Which driver should I choose?

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Here is what they offer me. I've heard that Nvidia has released new drivers few days ago and I don't know which they are. I tried installing them with .run file but I can't.

2 Answers 2


I recommend first activating the Proposed, Restricted, Multiverse, Universe and all other repositories. It should look something like this (Open software sources first to activate them. Them do a sudo apt-get update):

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After you update and reboot (If an update asks you to) you should see the Nvidia drivers like this:

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And that's when I come in ^^ to explain the 5 types of options:

There are 3 types of Nvidia versions:

  • The Open Source Nouveau which runs by default if no other Proprietary driver is installed.

  • The Proprietary driver (Tested)

  • The Proprietary driver (Experimental)

Depending if "you feel lucky punk!" you can go with Nouveau which works well in most cases but is not recommended if you want to start testing out Windows Games with Wine or Ubuntu games that use extensive OpenGL.

You then have the Tested Proprietary drivers (Right now is the 304.xx versions). This will work stable and give you considerable more FPS for your card than Nouveau. The Nvidia update you mention on your question might be the 304.64 which comes with many Linux fixes.

Lastly you have the Experimental Proprietary drivers (Right now the 310.xx versions). This will work good in most cases (Using them right now and they work perfectly). There was another update to the 310.xx series, the 310.14 which brings a considerably higher performance. You should feel the change when playing L4D2 or see it with unity on how fast Dash and other Compiz features react.

UPDATE: The latest drivers are the 313.xx series which have a huge boost in performance compared to the others mentioned here.

Depending on which one you want, you can go with Open Source Nouveau, Proprietary Tested one or the Experimental one. Note only that both Proprietary are more recommended for latest Nvidia cards (Series 6000 and above). Nouveau is more general in that regards.

Another good question would be: But why so many options now?

This is because there is good moves right now between Valve, Canonical and Nvidia (Mainly them if you have followed the trends, news and others Canonical sites) for bringing Games to Linux (The right way). What this means right now is:

  • Ubuntu will be handling faster Nvidia driver updates. hence we start to see the Experimental versions of Nvidia in the Additional Drivers tab, this were once found only on the X-Swat PPA.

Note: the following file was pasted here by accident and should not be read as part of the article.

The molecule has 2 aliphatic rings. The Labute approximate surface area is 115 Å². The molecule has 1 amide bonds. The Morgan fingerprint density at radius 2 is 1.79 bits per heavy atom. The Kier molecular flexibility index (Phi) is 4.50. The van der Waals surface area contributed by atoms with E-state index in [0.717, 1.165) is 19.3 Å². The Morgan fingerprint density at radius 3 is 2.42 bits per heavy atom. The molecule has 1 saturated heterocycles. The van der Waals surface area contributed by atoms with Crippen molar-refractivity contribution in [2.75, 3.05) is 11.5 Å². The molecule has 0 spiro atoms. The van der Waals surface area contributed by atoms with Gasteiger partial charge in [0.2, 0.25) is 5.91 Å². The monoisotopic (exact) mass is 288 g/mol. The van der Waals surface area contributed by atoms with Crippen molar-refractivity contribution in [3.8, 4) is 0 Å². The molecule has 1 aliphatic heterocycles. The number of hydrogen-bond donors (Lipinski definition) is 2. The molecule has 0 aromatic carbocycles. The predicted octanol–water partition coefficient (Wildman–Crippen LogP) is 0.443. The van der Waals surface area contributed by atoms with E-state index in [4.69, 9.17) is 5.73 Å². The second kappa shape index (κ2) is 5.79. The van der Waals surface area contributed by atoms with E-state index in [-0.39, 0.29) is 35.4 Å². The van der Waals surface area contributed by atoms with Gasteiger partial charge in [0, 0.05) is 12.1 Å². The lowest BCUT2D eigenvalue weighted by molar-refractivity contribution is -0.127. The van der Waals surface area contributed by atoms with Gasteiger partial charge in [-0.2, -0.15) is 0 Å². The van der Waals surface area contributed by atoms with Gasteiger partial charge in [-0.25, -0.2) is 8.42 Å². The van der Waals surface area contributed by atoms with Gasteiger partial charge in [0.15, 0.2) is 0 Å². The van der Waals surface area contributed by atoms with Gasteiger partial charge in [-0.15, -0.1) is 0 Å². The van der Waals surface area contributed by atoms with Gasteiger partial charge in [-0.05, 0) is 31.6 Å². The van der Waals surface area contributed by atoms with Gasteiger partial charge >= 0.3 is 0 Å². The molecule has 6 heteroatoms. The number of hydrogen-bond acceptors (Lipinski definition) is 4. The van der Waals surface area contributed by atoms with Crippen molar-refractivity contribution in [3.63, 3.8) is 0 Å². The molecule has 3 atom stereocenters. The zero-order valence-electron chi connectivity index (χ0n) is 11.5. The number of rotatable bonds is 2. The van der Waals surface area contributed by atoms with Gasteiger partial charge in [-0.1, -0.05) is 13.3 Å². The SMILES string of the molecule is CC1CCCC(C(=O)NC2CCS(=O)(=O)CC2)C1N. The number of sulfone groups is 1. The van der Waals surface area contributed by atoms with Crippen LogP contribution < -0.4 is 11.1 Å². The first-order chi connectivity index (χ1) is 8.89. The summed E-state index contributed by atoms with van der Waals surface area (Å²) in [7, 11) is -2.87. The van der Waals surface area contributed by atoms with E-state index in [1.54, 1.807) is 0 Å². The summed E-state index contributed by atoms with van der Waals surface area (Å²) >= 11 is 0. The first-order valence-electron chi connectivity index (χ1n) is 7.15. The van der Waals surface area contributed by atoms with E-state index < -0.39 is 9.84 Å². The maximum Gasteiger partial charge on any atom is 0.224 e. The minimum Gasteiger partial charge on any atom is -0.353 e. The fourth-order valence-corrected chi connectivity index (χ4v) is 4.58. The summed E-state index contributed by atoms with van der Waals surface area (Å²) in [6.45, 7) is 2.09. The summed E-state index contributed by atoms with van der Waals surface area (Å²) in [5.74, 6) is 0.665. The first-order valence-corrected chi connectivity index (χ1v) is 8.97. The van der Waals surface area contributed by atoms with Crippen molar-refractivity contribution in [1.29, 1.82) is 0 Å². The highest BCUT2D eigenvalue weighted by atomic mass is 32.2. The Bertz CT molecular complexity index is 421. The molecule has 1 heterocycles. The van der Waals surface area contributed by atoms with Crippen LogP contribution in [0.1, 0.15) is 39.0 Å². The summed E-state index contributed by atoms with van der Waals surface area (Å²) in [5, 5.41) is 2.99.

• More work being done with Compiz and Unity (Much more than before)

  • Steam Beta tests that will help find and solve even faster some of the Problems with games and Ubuntu that we face today. This also includes much help from the Steam community and Valve developers (Apart from obvious Canonical developers).

  • Much more contribution between this 3 companies in regards to offering a better performance, stability and game deployment for Linux, starting with Ubuntu.


There are two distinctly different drivers to choose from here, open source and proprietary. The open source driver is being provided by the community and the source code is available for download, inspection, modification, etc. Some users would prefer to keep their system as open source as possible, and they may be more apt to choose the open source driver. However, the open source driver may not fully support all features and functionalities your video card is able to provide. For me, using the open source driver results in my inability to use dual monitors properly. Your results may vary.

The proprietary drivers are developed by nVidia. Generally speaking, they will support the full functionality of the card; however, since the driver is not open source, if there are issues, the community may not be able to determine the cause of any problem.

Most people would probably say you should use the tested proprietary driver (the first one on your screen shot) to get the best results. This has been tested outside of nVidia to verify its functionality. The third driver listed is the most current official stable release from nVidia, but it hasn't been formally tested by others to verify its functionality - it's probably safe though. Additionally, the 304 driver (the last one on your screen shot) has been found to be generally pretty stable and provide a decent performance boost. You would want that driver if you plan on using the Steam for Linux beta.

If you don't feel the need to live on the bleeding edge and don't plan on doing any gaming, the first or third driver on your list are probably the best bets. Oh, and you aren't bound by any of these choices. You can change your mind or try different ones out to find the one that gives you the best results. Just go back to Additional Drivers in System Settings later if you change your mind. Just an FYI, you will sometimes have to deactivate the current driver first to be able to activate a new driver.

  • I saw this and I have a question, if I download the driver from nvidia site, isn't it better?
    – yinon
    Commented Feb 17, 2013 at 19:03
  • 1
    It should be the same thing (provided you would have picked one of the proprietary drivers from the list in Software Sources like in the above screenshot). The downfall to installing in that way outside of the package manager is that you won't get updates. Commented Apr 11, 2013 at 8:19

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